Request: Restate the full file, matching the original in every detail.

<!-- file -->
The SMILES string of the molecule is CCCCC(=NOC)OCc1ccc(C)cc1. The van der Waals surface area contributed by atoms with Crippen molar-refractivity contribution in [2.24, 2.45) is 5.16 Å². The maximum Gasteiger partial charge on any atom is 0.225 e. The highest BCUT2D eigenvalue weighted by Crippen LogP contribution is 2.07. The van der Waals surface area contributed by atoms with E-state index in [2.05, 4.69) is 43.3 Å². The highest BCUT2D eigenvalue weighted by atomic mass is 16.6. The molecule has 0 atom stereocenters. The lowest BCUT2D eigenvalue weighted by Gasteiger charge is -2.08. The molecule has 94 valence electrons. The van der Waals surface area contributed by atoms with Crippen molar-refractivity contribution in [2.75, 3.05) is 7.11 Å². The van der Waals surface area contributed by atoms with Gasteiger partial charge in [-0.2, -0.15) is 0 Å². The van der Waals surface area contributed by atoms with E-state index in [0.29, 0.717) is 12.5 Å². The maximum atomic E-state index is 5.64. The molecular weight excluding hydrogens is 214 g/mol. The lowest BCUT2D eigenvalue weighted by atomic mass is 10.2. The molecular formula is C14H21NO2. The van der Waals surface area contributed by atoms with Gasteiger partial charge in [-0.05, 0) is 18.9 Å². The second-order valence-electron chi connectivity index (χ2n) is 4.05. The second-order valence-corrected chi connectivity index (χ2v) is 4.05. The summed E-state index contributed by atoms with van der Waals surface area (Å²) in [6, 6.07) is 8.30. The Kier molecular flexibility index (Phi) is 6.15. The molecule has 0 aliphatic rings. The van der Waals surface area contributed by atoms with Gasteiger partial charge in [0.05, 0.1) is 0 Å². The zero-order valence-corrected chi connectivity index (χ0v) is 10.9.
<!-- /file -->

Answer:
The SMILES string of the molecule is CCCCC(=NOC)OCc1ccc(C)cc1. The van der Waals surface area contributed by atoms with Crippen molar-refractivity contribution in [2.24, 2.45) is 5.16 Å². The maximum Gasteiger partial charge on any atom is 0.225 e. The highest BCUT2D eigenvalue weighted by Crippen LogP contribution is 2.07. The van der Waals surface area contributed by atoms with E-state index in [2.05, 4.69) is 43.3 Å². The highest BCUT2D eigenvalue weighted by atomic mass is 16.6. The molecule has 0 atom stereocenters. The lowest BCUT2D eigenvalue weighted by Gasteiger charge is -2.08. The molecule has 94 valence electrons. The van der Waals surface area contributed by atoms with Crippen molar-refractivity contribution in [2.75, 3.05) is 7.11 Å². The van der Waals surface area contributed by atoms with Gasteiger partial charge in [-0.2, -0.15) is 0 Å². The van der Waals surface area contributed by atoms with E-state index in [0.29, 0.717) is 12.5 Å². The maximum atomic E-state index is 5.64. The molecular weight excluding hydrogens is 214 g/mol. The lowest BCUT2D eigenvalue weighted by atomic mass is 10.2. The molecular formula is C14H21NO2. The van der Waals surface area contributed by atoms with Gasteiger partial charge in [-0.05, 0) is 18.9 Å². The second-order valence-electron chi connectivity index (χ2n) is 4.05. The second-order valence-corrected chi connectivity index (χ2v) is 4.05. The summed E-state index contributed by atoms with van der Waals surface area (Å²) in [6, 6.07) is 8.30. The Kier molecular flexibility index (Phi) is 6.15. The molecule has 0 aliphatic rings. The van der Waals surface area contributed by atoms with Gasteiger partial charge in [0.05, 0.1) is 0 Å². The zero-order valence-corrected chi connectivity index (χ0v) is 10.9.